Basin Overview

For purpose of this assessment and analysis, the Lower Eel Basin was divided into four subbasins (Estuary, Salt River, Middle, and Upper) comprised of a total of 11 CalWater 2.2.1 Planning Watersheds (PWs). Subbasins were designated based on several attributes, including geography, geology, climate patterns, and land use. Original PW boundaries were edited to more accurately reflect the drainage patterns and watershed processes within the Lower Eel Basin when defining subbasins.

The Eel River estuary was divided into two subbasins: the Estuary Subbasin and the Salt River Subbasin.  The Salt River drainage was previously assessed separately by Downie and Lucey (2005) in order to assist key entities with impending management decisions.  Findings and recommendations from the Salt River Watershed Assessment have been incorporated into the Salt River Subbasin section.  For this Lower Eel River watershed assessment, the Estuary and Salt River subbasins are viewed as two integral parts, which describe the Eel River estuary as a whole.

General attributes of the Lower Eel River Basin
Attribute Estuary Subbasin Salt River Subbasin Middle Subbasin Upper Subbasin
Area (square miles) 24 49 24  75
% of basin 14 29 14 43
Miles of stream 43 42 40  133
Principal Communities Loleta, Fernbridge Ferndale Fortuna, Rohnerville Hydesville, Carlotta, Rio Dell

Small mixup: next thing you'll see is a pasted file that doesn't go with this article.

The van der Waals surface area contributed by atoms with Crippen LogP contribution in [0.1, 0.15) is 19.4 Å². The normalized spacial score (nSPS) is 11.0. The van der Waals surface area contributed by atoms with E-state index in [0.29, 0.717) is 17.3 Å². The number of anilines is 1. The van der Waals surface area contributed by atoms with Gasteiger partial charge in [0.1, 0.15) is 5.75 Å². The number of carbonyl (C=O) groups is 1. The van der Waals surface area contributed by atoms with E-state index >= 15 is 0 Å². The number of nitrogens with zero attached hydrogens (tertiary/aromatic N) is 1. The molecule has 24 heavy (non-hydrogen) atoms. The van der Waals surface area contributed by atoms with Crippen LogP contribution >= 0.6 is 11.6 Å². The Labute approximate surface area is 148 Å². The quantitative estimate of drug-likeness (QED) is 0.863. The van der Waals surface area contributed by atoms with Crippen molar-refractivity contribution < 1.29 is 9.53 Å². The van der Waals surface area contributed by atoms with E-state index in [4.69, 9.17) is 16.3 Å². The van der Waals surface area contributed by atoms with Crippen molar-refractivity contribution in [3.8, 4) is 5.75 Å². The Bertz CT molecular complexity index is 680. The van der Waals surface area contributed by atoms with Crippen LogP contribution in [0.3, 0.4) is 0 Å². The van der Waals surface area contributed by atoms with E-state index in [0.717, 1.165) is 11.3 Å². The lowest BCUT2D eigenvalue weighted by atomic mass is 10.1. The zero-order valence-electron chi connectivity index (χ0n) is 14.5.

Dominant Geology Alluvium Alluvium Unconsolidated river terrace deposits Wildcat Group 
Dominant Vegetation Grassland Grassland Conifer Conifer 
Dominant Land Use Agriculture Agriculture Urban, Agriculture, Mining Forestry, Agriculture, Mining 
Lowest Elevation (feet)
 0 0
Highest Elevation (feet) 581
Salmon Species Coho, Chinook, Steelhead, Coastal Cuthroat
Coho, Chinook, Steelhead, Coastal Cuthroat Coho, Steelhead, Coastal Cutthroat Coho, Chinook, Steelhead 
The Lower Eel River Basin is the depositional zone for the entire Eel River catchment, and as such embodies the processes throughout. As part of this highly dynamic catchment, the Lower Eel experiences high levels of sedimentation due to natural hillslope processes including very erodible bedrock and high levels of precipitation (Reynolds et al. 1981). Additionally, the area is situated in a tectonically complex area. Landslides and erosion introduce large quantities of sediment to streams, and are exacerbated by the region’s climate, geology, topography and land use. The Eel has the highest recorded average suspended sediment yield of any U.S. river its size (Brown and Ritter 1971), and in 2002, the US Environmental Protection Agency (EPA) listed the lower portion of the Eel River as an impaired water body due to sediment and temperature.